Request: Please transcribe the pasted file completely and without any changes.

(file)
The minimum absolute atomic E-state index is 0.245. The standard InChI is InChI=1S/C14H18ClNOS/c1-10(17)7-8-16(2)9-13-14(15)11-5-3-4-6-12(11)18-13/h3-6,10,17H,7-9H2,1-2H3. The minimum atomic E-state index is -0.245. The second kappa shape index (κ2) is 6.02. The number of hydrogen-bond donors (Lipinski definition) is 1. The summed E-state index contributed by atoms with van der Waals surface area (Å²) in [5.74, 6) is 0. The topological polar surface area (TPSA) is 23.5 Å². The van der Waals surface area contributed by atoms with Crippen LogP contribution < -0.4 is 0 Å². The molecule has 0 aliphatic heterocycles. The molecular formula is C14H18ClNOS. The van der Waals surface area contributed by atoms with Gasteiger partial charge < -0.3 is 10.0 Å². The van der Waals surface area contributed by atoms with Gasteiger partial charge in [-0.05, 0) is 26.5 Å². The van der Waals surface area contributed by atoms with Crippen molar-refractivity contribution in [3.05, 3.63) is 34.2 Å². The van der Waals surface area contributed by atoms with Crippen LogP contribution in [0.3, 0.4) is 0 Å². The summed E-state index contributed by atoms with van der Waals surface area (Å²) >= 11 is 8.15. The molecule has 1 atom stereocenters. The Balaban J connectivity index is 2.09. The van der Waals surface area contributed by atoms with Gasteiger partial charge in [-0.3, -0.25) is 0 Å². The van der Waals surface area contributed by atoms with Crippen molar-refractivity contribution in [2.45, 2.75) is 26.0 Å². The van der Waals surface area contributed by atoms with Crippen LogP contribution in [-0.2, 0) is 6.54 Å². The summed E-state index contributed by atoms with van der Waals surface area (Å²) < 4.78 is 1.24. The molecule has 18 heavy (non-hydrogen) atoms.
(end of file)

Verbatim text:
The minimum absolute atomic E-state index is 0.245. The standard InChI is InChI=1S/C14H18ClNOS/c1-10(17)7-8-16(2)9-13-14(15)11-5-3-4-6-12(11)18-13/h3-6,10,17H,7-9H2,1-2H3. The minimum atomic E-state index is -0.245. The second kappa shape index (κ2) is 6.02. The number of hydrogen-bond donors (Lipinski definition) is 1. The summed E-state index contributed by atoms with van der Waals surface area (Å²) in [5.74, 6) is 0. The topological polar surface area (TPSA) is 23.5 Å². The van der Waals surface area contributed by atoms with Crippen LogP contribution < -0.4 is 0 Å². The molecule has 0 aliphatic heterocycles. The molecular formula is C14H18ClNOS. The van der Waals surface area contributed by atoms with Gasteiger partial charge < -0.3 is 10.0 Å². The van der Waals surface area contributed by atoms with Gasteiger partial charge in [-0.05, 0) is 26.5 Å². The van der Waals surface area contributed by atoms with Crippen molar-refractivity contribution in [3.05, 3.63) is 34.2 Å². The van der Waals surface area contributed by atoms with Crippen LogP contribution in [0.3, 0.4) is 0 Å². The summed E-state index contributed by atoms with van der Waals surface area (Å²) >= 11 is 8.15. The molecule has 1 atom stereocenters. The Balaban J connectivity index is 2.09. The van der Waals surface area contributed by atoms with Gasteiger partial charge in [-0.3, -0.25) is 0 Å². The van der Waals surface area contributed by atoms with Crippen molar-refractivity contribution in [2.45, 2.75) is 26.0 Å². The van der Waals surface area contributed by atoms with Crippen LogP contribution in [-0.2, 0) is 6.54 Å². The summed E-state index contributed by atoms with van der Waals surface area (Å²) < 4.78 is 1.24. The molecule has 18 heavy (non-hydrogen) atoms.